Raptors even series vs. Heat, but they’re not going anywhere like this – CBSSports.com

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TORONTO — Thursday morning, Miami Heat coach Erik Spoelstra predicted that the Toronto Raptors would have an “incredible response” after losing Game 1 at home. He cautioned that there is a misconception about teams having “letdowns” in the playoffs when usually losses are more about the opponent playing well.

“They were second in the East, a game and a half away from having home-court [advantage] all the way through,” Spoelstra said. “They had eight more wins than us during the regular season for a reason. They’re a damn good team.”

Everything Spoelstra said was correct, even if the Raptors haven’t looked that damn good lately. If you didn’t watch Game 2, you might think that Spoelstra was prophetic and Toronto rose to the occasion to get the win it needed. If you did watch it, you know that would be an extremely generous reading of the situation.

Toronto saved its season on Thursday with a 96-92 overtime victory, but the performance was not particularly persuasive. The questions about the Raptors before playoffs were the same before this series — can their starting backcourt produce like they did in the regular season, can they play with poise when they need to, can they continue to count on their depth and their ability to draw fouls? — and they remain largely unanswered.

In the first quarter, the Raptors forced 11 turnovers, eight of them of the live-ball variety. The way the Heat were stumbling and fumbling, Toronto’s 10-point lead heading into the second quarter seemed small. Miami cut the deficit to just seven points by halftime almost by accident — it just stopped giving away extra possessions. In the second and third quarters, the Raptors shot a miserable 14 for 41 with two assists, and the Heat took a two-point lead into the fourth.

Going into the final frame, it felt like a typical Toronto playoff game. The Raptors’ opponents appeared to give them ample opportunity to separate themselves, and they couldn’t quite do it. With four minutes left, Toronto trailed 80-74, and a 10-0 run came out of nowhere: center Jonas Valanciunas — the savior, just like in Game 2 against Indiana — made a hook shot, then a putback. Swingman Terrence Ross hit a midrange jumper off the dribble. All-Star DeMar DeRozan, dealing with a thumb injury, missed two free throws, but Valanciunas tipped the second one in. The slumping Kyle Lowry hit a jumper, and if that was the dagger, it could have been a nice redemption story.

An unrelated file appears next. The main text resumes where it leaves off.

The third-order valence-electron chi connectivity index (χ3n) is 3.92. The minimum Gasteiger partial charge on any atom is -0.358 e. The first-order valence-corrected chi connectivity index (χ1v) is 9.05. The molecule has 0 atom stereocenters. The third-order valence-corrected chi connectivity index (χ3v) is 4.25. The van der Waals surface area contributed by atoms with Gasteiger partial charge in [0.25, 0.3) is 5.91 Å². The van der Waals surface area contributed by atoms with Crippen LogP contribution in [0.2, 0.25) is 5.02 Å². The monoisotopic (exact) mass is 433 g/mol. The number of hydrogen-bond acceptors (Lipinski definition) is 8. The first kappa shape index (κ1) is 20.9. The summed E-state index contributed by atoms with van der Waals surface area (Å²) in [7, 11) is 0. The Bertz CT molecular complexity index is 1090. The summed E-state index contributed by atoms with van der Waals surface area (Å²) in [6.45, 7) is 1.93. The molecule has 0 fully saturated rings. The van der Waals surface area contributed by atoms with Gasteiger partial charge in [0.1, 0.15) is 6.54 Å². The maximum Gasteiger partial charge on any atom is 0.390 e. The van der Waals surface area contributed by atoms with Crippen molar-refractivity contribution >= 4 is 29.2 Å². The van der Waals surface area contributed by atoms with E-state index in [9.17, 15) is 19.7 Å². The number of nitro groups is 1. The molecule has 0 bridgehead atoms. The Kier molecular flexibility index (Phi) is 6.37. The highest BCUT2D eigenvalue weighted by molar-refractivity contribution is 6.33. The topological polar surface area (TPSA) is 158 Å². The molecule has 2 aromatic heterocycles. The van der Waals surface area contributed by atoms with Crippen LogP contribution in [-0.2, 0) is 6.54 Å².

For these Raptors, though, it’s never that simple.

Another Lowry jumper was sandwiched between 3-pointers from Dwyane Wade and Goran Dragic. Off to overtime these two teams went, just like Game 1. The difference, this time, was that the Heat missed a bunch of floaters and turned the ball over again, while the Raptors scrounged up just enough offense to survive. Miami didn’t score for almost four minutes in the extra period.

Let’s go to Spoelstra again: “They just made a lot more plays than we did down the stretch. We made more plays than they did last game. It’s highly competitive going back and forth.”

Spoelstra keeps using the word “competitive,” and he is not wrong. This series is intense, and the Pacers series was, too. The Raptors can be proud of their defensive effort, but they barely resemble the team that was fifth in the league in offensive rating.

A reporter asked DeRozan and Lowry if they think they’re ever going to play a game that looks “normal.” Both of them laughed.

“It’s been ugly,” DeRozan said. “I mean, when we do, I’m pretty sure you’ll know.”

If we do,” Lowry interrupted.

“It’s a grind, man, honestly,” DeRozan continued. “We knew nothing was going to be pretty, nothing was going to come out pretty. As long as we can come out with a W, it really don’t matter how we’re playing.”

That is certainly one way to look at it. Sure, Toronto shot 41.9 percent and its two All-Stars combined to go 16 for 46, but a 30-point win in which they’d scored at will would have counted the same. If a less talented team won in this style, it might be called “gritty” or “resilient.” The Raptors have lost four games in the playoffs, and each time, they have won the next one.

“We gotta take it,” Toronto coach Dwane Casey said. “We can harp on the negatives and beat that drum, beat it to death, but we’re finding other ways to win and that’s very encouraging.”

It is difficult to imagine, though, that the Raptors can continue to get away with following this script. In some ways, they won in spite of themselves, like that near-collapse in Game 7 against the Pacers. How good should they feel about a win where they went 4 for 18 from 3-point range and 14 for 26 from the free throw line? How scared should Miami be going back home with the series tied?

“I feel like if we don’t turn the ball over [21] times, we’ll be fine,” Wade said.

Casey acknowledged that Toronto is “not getting a lot of movement,” and that is playing into the Heat’s hands. Raptors forward DeMarre Carroll said that they’re competing hard, but they’re not executing like they need to. The human drama in this matchup is compelling, even if basketball purists want to turn away from the wreckage. Here is Toronto, desperately trying to find itself. And there is Miami, much more experienced, but just as easily goaded into inefficient shots.

Spoelstra said that, in the playoffs, sometimes you cannot play to your identity, as the other team will not let you. With the Raptors, though, it feels like they’re doing a lot of the damage to themselves. Getting out of the first round has not fixed that.

Kyle Lowry and the Raptors (barely) avoid going down 0-2.  (USATSI)
Kyle Lowry and the Raptors (barely) avoid going down 2-0. (USATSI)

Raptors even series vs. Heat, but they’re not going anywhere like this – CBSSports.com